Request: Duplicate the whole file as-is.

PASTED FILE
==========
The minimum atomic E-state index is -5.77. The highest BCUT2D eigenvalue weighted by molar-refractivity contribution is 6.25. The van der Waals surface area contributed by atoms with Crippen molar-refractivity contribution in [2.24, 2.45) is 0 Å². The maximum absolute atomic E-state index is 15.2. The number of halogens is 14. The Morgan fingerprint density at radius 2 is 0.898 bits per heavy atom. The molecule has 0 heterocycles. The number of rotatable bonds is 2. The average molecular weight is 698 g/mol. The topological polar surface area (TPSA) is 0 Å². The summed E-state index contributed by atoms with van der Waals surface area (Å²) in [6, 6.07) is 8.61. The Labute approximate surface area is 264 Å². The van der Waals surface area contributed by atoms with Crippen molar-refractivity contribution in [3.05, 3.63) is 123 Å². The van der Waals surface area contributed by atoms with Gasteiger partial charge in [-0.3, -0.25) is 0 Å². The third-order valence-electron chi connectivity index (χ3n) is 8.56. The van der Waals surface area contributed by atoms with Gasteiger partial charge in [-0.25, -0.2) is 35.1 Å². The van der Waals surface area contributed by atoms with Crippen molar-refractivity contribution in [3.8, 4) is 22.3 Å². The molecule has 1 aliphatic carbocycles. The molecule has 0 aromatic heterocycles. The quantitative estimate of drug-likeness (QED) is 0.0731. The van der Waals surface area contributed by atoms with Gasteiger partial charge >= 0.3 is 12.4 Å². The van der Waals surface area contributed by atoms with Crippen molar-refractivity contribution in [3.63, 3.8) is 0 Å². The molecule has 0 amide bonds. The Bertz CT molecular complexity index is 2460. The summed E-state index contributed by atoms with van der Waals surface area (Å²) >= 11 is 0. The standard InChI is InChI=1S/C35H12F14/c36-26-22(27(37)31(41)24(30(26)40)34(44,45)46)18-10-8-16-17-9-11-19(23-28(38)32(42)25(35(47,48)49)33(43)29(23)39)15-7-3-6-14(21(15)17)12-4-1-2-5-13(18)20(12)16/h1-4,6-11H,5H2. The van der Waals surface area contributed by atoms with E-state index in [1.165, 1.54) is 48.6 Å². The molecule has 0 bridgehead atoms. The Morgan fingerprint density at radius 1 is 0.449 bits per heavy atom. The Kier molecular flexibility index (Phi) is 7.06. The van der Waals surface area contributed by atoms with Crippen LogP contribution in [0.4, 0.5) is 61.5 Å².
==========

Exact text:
The minimum atomic E-state index is -5.77. The highest BCUT2D eigenvalue weighted by molar-refractivity contribution is 6.25. The van der Waals surface area contributed by atoms with Crippen molar-refractivity contribution in [2.24, 2.45) is 0 Å². The maximum absolute atomic E-state index is 15.2. The number of halogens is 14. The Morgan fingerprint density at radius 2 is 0.898 bits per heavy atom. The molecule has 0 heterocycles. The number of rotatable bonds is 2. The average molecular weight is 698 g/mol. The topological polar surface area (TPSA) is 0 Å². The summed E-state index contributed by atoms with van der Waals surface area (Å²) in [6, 6.07) is 8.61. The Labute approximate surface area is 264 Å². The van der Waals surface area contributed by atoms with Crippen molar-refractivity contribution in [3.05, 3.63) is 123 Å². The van der Waals surface area contributed by atoms with Gasteiger partial charge in [-0.3, -0.25) is 0 Å². The third-order valence-electron chi connectivity index (χ3n) is 8.56. The van der Waals surface area contributed by atoms with Gasteiger partial charge in [-0.25, -0.2) is 35.1 Å². The van der Waals surface area contributed by atoms with Crippen molar-refractivity contribution in [3.8, 4) is 22.3 Å². The molecule has 1 aliphatic carbocycles. The molecule has 0 aromatic heterocycles. The quantitative estimate of drug-likeness (QED) is 0.0731. The van der Waals surface area contributed by atoms with Gasteiger partial charge >= 0.3 is 12.4 Å². The van der Waals surface area contributed by atoms with Crippen molar-refractivity contribution in [3.63, 3.8) is 0 Å². The molecule has 0 amide bonds. The Bertz CT molecular complexity index is 2460. The summed E-state index contributed by atoms with van der Waals surface area (Å²) >= 11 is 0. The standard InChI is InChI=1S/C35H12F14/c36-26-22(27(37)31(41)24(30(26)40)34(44,45)46)18-10-8-16-17-9-11-19(23-28(38)32(42)25(35(47,48)49)33(43)29(23)39)15-7-3-6-14(21(15)17)12-4-1-2-5-13(18)20(12)16/h1-4,6-11H,5H2. The van der Waals surface area contributed by atoms with E-state index in [1.165, 1.54) is 48.6 Å². The molecule has 0 bridgehead atoms. The Morgan fingerprint density at radius 1 is 0.449 bits per heavy atom. The Kier molecular flexibility index (Phi) is 7.06. The van der Waals surface area contributed by atoms with Crippen LogP contribution in [0.4, 0.5) is 61.5 Å².